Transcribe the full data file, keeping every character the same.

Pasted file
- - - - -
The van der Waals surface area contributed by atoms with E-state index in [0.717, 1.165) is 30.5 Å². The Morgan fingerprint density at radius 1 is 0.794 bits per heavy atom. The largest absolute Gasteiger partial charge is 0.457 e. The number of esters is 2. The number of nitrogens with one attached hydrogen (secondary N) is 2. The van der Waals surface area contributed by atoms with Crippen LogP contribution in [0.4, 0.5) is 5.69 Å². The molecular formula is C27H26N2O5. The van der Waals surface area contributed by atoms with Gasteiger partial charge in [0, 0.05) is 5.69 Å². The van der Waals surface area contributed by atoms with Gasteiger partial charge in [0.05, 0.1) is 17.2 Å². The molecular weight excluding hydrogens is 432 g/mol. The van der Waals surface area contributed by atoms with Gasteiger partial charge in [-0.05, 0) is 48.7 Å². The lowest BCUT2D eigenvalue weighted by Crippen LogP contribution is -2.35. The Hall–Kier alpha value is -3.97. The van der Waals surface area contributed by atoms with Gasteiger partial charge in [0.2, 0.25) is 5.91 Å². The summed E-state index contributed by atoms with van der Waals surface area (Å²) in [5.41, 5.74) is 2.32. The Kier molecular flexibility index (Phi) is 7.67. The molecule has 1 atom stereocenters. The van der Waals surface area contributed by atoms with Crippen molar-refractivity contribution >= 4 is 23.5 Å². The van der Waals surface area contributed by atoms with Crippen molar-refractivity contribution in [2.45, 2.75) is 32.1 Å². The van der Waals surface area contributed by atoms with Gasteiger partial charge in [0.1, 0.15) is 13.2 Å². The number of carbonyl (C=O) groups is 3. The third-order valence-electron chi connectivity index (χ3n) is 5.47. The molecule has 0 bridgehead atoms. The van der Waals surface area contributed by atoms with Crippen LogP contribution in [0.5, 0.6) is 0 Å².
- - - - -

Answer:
The van der Waals surface area contributed by atoms with E-state index in [0.717, 1.165) is 30.5 Å². The Morgan fingerprint density at radius 1 is 0.794 bits per heavy atom. The largest absolute Gasteiger partial charge is 0.457 e. The number of esters is 2. The number of nitrogens with one attached hydrogen (secondary N) is 2. The van der Waals surface area contributed by atoms with Crippen LogP contribution in [0.4, 0.5) is 5.69 Å². The molecular formula is C27H26N2O5. The van der Waals surface area contributed by atoms with Gasteiger partial charge in [0, 0.05) is 5.69 Å². The van der Waals surface area contributed by atoms with Gasteiger partial charge in [0.05, 0.1) is 17.2 Å². The molecular weight excluding hydrogens is 432 g/mol. The van der Waals surface area contributed by atoms with Gasteiger partial charge in [-0.05, 0) is 48.7 Å². The lowest BCUT2D eigenvalue weighted by Crippen LogP contribution is -2.35. The Hall–Kier alpha value is -3.97. The van der Waals surface area contributed by atoms with Gasteiger partial charge in [0.2, 0.25) is 5.91 Å². The summed E-state index contributed by atoms with van der Waals surface area (Å²) in [5.41, 5.74) is 2.32. The Kier molecular flexibility index (Phi) is 7.67. The molecule has 1 atom stereocenters. The van der Waals surface area contributed by atoms with Crippen molar-refractivity contribution >= 4 is 23.5 Å². The van der Waals surface area contributed by atoms with Crippen molar-refractivity contribution in [2.45, 2.75) is 32.1 Å². The van der Waals surface area contributed by atoms with Gasteiger partial charge in [0.1, 0.15) is 13.2 Å². The number of carbonyl (C=O) groups is 3. The third-order valence-electron chi connectivity index (χ3n) is 5.47. The molecule has 0 bridgehead atoms. The van der Waals surface area contributed by atoms with Crippen LogP contribution in [0.5, 0.6) is 0 Å².